Eldridge Cleaver and the Afterlives of 1968

*Fifth and final instalment of E. James West’s article series on the 1968 Presidential campaign*

Eldridge Cleaver, Minister of Information for the Black Panther Party and presidential candidate for the Peace and Freedom Party. speaking at the Woods-Brown Outdoor Theatre, American University (Library of Congress).

In the November 7, 1968 issue of the New York Review of Books, the literary magazine’s letters to the editor section featured a correspondence under the heading of “Cleaver for President.” The letter, produced by the “Eldridge Cleaver for President Fund,” attempted to rally support behind the Black Panther Party’s Minister of Information, who had emerged as one of the nation’s most prominent Black radical activists following his release from prison at the end of 1966. Running on a platform of support for the Black liberation struggle and immediate withdrawal from the war in Vietnam, Cleaver was presented as the only viable electoral challenge “to the discreditable politics of Nixon, Humphrey and Wallace.” The letter announced that Cleaver “will be on the ballot in some twenty states,” and encouraged readers to send donations to the Cleaver Campaign fund address, care of the Peace and Freedom Party, at 682 Sixth Avenue, New York.

Cleaver’s base of support was rooted in his connections to the New Left. His prison memoirs had been serialized through influential leftist political magazine Ramparts, and, following his release from prison, he became a staff writer for the publication. In the spring of 1968 much of this autobiographical work was collated into a single text, Soul On Ice, which received generous reviews from mainstream publications such as the New York Times and the New York Review of Books.1 Several months later, Cleaver secured the presidential nomination of the Peace and Freedom Party at its convention in Ann Arbor, beating out the challenge of rival candidate and popular Black comic Dick Gregory, who would later run as a write-in candidate for a splinter organization.2 A smooth-talking and streetwise activist, Cleaver became a darling of sorts to an interracial coalition of radical leftists organized around the twin goals of Black liberation and an end to American imperialism.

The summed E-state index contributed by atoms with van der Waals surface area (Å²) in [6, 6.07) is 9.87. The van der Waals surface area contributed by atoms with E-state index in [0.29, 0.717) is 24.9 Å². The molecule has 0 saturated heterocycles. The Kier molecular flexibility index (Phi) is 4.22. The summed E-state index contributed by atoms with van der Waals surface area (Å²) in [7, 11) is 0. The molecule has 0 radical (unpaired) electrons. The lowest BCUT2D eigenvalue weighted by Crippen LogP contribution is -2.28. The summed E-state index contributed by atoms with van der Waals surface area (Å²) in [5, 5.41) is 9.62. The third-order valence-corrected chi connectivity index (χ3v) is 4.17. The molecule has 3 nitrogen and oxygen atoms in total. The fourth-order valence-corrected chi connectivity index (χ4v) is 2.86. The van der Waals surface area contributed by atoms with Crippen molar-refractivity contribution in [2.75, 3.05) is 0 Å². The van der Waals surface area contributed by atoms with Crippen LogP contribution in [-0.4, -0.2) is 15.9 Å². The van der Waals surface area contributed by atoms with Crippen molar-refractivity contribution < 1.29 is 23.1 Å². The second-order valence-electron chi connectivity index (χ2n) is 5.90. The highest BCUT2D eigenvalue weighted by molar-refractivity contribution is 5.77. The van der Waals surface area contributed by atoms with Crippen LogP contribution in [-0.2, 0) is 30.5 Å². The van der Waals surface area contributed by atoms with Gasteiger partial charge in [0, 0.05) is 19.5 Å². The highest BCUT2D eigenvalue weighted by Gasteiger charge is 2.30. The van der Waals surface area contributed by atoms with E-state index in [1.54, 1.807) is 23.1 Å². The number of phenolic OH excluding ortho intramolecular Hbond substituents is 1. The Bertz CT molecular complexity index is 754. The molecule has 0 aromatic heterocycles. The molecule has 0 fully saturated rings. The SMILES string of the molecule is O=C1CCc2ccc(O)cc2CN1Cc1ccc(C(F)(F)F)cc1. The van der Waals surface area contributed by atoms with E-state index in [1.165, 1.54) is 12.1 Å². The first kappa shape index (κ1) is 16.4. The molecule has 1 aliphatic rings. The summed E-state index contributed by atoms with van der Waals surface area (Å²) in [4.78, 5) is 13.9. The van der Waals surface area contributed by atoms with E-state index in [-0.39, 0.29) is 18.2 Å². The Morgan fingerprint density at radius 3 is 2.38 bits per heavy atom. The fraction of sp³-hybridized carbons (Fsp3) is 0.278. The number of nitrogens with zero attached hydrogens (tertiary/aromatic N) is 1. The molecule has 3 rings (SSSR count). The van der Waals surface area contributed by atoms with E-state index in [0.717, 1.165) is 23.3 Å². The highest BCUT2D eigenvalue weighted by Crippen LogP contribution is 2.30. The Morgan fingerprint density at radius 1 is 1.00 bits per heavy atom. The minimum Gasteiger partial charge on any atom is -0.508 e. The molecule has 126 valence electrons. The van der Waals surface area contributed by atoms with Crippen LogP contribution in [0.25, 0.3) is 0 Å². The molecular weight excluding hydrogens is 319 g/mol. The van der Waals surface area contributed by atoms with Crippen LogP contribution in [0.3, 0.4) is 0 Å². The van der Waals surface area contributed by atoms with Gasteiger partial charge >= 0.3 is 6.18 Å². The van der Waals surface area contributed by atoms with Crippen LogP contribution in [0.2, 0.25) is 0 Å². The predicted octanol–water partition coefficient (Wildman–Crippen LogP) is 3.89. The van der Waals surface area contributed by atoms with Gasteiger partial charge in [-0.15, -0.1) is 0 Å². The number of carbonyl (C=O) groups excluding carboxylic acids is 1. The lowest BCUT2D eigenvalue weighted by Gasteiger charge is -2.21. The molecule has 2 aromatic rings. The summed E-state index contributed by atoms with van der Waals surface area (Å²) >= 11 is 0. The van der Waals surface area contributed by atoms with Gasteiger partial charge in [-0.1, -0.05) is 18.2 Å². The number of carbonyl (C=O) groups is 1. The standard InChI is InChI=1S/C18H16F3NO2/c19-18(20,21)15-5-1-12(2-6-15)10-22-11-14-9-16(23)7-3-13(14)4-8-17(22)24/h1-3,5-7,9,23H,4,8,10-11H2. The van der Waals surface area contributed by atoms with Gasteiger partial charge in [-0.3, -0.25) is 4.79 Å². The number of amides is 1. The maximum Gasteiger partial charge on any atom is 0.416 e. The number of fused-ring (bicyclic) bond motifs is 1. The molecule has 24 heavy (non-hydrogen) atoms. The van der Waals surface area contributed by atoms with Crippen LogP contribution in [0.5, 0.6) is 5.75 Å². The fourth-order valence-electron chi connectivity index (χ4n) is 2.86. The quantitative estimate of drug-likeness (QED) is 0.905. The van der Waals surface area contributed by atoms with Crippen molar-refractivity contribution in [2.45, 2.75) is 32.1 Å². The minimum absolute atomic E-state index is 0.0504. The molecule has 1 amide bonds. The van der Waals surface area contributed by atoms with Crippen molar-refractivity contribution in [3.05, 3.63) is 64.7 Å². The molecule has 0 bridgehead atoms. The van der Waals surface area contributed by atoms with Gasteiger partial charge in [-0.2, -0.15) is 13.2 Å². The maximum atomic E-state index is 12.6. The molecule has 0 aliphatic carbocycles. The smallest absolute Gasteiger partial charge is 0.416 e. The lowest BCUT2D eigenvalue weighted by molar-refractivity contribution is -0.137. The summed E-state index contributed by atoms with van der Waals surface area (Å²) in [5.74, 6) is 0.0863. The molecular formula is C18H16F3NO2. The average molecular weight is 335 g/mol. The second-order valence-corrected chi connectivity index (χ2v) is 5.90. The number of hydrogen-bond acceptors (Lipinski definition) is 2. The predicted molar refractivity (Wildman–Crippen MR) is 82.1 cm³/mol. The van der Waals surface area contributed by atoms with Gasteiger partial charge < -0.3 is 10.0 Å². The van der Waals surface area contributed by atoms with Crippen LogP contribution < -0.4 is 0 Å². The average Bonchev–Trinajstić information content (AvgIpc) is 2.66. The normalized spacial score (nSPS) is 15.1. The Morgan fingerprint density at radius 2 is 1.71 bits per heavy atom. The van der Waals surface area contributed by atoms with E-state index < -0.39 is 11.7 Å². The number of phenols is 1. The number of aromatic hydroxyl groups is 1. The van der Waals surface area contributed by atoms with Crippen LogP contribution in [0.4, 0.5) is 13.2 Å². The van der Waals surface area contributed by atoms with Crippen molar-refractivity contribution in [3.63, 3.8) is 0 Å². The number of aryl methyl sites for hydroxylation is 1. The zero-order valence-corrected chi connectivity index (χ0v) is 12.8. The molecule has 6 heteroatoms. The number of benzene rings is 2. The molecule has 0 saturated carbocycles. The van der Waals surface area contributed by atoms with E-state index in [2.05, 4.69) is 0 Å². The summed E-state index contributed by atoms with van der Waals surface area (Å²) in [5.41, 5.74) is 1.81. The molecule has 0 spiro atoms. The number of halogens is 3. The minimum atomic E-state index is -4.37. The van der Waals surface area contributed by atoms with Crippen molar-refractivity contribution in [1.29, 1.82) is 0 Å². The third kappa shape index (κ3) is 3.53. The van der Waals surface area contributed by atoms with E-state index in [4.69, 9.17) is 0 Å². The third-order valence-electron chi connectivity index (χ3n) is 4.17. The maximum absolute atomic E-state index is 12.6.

At the same time, Cleaver was a wildly unsuitable candidate. In the first instance, he did not meet the age requirements for presidential eligibility established by the US Constitution. Cleaver’s goals were similar to that of other fringe Black candidates such as Charlene Mitchell, the presidential candidate for the Community Party, and Paul Boutelle, the vice-presidential candidate for the Socialist Workers Party; namely to “use the traditional election process to win an audience and to organize for the radical movement.”3 However, he showed little appetite for political campaigning except as a means of advancing his own notoriety. The scattershot nature of his campaign was evidenced through its letter to the New York Review of Books, which was published two days after the election had been held. Thirdly, Cleaver’s campaign was overshadowed by a violent confrontation between Black Panther activists and the Oakland police department in April 1968 which led to the death of teenage Party activist Bobby Hutton and saw Cleaver announce his candidacy for president from California State Prison after his parole was revoked.4 Prior to the inauguration of Richard Nixon in January 1969 Cleaver had abandoned the United States for political exile, first in Cuba and then subsequently in Algeria.5

In this concluding post in my series on Black third-party candidates and the 1968 presidential campaign, I want to focus less on Cleaver’s inauspicious bid for the presidency and more on what his subsequent political trajectory, and the trajectories of Gregory, Mitchell, and Boutelle, might tell us about the afterlives of 1968 and the Black radical imagination. Cleaver’s own metamorphosis provides perhaps the most dramatic political shift among these figures. After returning to the United States in the mid-1970s to face murder charges connected with his altercation with Oakland police, Cleaver remodeled himself as a born-again Christian and a Reagan supporter. In 1968, Cleaver had challenged the Gipper to a duel with ‘a gun, a knife, [or] a baseball bat.’ Less than fifteen years later, the former Black Panther was embarking on a campus tour sponsored by the conservative religious groups; an opportunity he used to praise Reagan, champion the United States as ‘the world’s greatest and most democratic nation’, and rally against illegal aliens.